The minds behind Making a Murderer, Laura Ricciardi and Moira Demos, are working on an adaptation of the serialized Huffington Post article “America’s Most Admired Lawbreaker.”
The article, written by Steven Brill in the fall of 2015, reported the story of how Johnson & Johnson created and sold a strong antipsychotic drug. The company targeted children and the elderly as customers, withholding information about the drug’s awful side effects. After legal action was taken against Johnson & Johnson, a two billion-dollar settlement was reached, although the company had already sold $30 billion of the medication worldwide.
The project is being done under Smokehouse Pictures, an independent studio half-owned by George Clooney, as the first to come from a partnership between Smokehouse and Sonar Entertainment. Clooney and Smokehouse partner actor/director Grant Heslov have been working on getting traction in the small-screen business, having helped produced acclaimed films like Argo and August: Osage County. They already have a miniseries for HBO in the works called Ms. about Gloria Steinem and Ms. Magazine.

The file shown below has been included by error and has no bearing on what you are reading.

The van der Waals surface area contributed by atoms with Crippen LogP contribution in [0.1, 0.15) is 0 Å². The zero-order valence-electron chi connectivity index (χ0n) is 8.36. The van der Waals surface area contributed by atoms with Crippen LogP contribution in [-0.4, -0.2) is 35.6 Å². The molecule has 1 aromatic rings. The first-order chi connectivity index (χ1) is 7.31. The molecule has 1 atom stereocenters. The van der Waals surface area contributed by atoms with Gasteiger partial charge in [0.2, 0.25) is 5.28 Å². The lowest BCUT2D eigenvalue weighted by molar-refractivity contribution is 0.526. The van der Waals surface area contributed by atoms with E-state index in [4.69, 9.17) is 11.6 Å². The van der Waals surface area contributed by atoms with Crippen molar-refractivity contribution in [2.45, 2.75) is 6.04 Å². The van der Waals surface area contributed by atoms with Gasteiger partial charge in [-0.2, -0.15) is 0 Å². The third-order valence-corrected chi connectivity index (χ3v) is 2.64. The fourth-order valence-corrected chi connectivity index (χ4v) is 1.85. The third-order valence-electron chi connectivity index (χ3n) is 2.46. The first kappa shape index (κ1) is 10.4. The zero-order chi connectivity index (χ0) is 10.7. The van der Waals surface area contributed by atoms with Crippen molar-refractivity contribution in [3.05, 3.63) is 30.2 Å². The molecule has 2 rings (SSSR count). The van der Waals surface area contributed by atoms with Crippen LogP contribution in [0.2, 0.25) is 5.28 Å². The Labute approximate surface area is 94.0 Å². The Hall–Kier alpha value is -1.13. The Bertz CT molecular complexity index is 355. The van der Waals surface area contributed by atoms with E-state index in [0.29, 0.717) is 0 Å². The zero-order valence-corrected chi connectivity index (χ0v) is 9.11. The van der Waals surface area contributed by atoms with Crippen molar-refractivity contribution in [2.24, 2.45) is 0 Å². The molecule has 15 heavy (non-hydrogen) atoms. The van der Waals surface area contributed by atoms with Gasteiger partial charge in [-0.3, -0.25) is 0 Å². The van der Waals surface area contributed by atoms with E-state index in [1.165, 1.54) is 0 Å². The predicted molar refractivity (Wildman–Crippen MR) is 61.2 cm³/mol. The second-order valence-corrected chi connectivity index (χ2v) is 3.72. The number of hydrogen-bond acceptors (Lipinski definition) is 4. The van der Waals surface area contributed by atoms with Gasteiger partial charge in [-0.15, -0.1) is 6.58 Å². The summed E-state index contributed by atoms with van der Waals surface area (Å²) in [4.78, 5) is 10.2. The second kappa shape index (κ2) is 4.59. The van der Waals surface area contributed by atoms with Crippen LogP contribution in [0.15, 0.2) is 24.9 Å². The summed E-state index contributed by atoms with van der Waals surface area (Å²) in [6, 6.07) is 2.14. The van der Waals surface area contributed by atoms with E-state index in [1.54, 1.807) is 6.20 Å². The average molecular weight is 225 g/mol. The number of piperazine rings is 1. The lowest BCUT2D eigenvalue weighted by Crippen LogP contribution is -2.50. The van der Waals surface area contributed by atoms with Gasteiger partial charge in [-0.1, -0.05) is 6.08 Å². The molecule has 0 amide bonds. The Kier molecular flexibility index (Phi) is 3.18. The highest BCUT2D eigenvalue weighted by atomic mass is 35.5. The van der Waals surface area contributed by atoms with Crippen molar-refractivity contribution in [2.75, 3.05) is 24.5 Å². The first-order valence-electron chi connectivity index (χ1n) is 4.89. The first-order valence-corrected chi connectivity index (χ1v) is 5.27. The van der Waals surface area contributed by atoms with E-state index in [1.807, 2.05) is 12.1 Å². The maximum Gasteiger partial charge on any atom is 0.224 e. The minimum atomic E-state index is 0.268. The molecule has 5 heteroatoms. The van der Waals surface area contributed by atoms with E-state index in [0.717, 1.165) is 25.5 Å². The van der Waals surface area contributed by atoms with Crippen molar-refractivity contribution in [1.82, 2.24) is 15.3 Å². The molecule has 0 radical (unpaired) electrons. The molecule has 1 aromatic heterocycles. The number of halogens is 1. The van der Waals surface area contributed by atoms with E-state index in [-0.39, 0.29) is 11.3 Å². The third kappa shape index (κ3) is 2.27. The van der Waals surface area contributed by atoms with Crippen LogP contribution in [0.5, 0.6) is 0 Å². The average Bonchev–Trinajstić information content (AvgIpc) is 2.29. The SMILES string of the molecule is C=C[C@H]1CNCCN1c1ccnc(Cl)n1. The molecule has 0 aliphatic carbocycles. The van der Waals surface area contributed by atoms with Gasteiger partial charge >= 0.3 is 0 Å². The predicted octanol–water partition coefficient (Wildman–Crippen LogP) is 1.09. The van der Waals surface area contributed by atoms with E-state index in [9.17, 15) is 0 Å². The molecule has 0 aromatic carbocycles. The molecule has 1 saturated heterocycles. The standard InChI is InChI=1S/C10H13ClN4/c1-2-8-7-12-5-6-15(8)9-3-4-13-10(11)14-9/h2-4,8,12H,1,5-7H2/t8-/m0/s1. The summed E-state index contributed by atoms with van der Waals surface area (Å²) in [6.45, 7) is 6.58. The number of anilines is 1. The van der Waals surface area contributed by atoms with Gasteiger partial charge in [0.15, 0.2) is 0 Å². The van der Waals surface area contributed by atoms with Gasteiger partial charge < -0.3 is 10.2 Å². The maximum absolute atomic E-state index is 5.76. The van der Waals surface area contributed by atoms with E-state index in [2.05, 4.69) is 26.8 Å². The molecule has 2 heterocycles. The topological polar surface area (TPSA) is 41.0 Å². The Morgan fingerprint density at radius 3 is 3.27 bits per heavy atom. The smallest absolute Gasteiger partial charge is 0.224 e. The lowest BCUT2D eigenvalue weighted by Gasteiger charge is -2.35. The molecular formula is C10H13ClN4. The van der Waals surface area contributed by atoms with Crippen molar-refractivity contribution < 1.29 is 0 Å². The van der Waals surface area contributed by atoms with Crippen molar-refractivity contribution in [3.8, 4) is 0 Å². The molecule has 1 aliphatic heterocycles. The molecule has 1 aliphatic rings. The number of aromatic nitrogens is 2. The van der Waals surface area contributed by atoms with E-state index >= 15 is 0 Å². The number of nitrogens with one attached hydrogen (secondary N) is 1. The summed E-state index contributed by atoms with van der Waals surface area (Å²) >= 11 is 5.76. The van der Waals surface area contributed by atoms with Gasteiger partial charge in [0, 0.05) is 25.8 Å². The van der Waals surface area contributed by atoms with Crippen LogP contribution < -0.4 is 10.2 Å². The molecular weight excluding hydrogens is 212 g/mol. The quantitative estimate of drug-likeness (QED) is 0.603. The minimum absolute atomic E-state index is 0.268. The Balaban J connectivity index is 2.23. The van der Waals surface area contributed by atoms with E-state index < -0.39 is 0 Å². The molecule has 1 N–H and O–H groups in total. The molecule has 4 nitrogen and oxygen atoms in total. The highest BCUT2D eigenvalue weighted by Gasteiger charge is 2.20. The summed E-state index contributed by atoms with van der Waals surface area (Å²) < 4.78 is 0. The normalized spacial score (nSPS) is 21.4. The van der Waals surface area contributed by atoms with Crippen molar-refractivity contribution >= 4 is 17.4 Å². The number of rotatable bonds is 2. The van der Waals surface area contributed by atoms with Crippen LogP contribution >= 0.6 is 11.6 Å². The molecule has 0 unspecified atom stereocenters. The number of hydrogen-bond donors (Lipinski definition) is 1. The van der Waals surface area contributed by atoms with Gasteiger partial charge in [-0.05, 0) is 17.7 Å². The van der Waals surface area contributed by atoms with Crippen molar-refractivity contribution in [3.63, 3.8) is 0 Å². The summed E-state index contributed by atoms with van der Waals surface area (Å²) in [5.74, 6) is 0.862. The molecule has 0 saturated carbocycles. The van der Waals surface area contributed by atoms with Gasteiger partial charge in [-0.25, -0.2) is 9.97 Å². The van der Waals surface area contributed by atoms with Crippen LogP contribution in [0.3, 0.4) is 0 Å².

Demos and Ricciardi are adapting the article, which consists of 15 chapters, with Nick Paluga, who was previously a producer on ABC’s Resurrection. Demos and Ricciardi will also direct. The Los Angeles Times published an interview today of the filmmaking pair on the pop-culture explosion that is Making A Murderer. It was a project they worked on for 10 years, starting the process when they were still graduate students in film school.
America’s Most Admired Lawbreaker is likely to challenge the legal system as much as Making A Murderer did. Said Ricciardi in the interview: “what we’re really taking on in the series is the role of truth and justice in the American criminal justice system.”
Not only was the series highly binged-upon, it also sparked serious conversation about justice. Jerry Buting and Dean Strang, Steven Avery’s defense attorneys, were so inspired by the public’s response that they set out on a tour around the country to speak about the trial and the American justice system in general. The tour is about half over, but you can see a complete list of dates and read more about it here.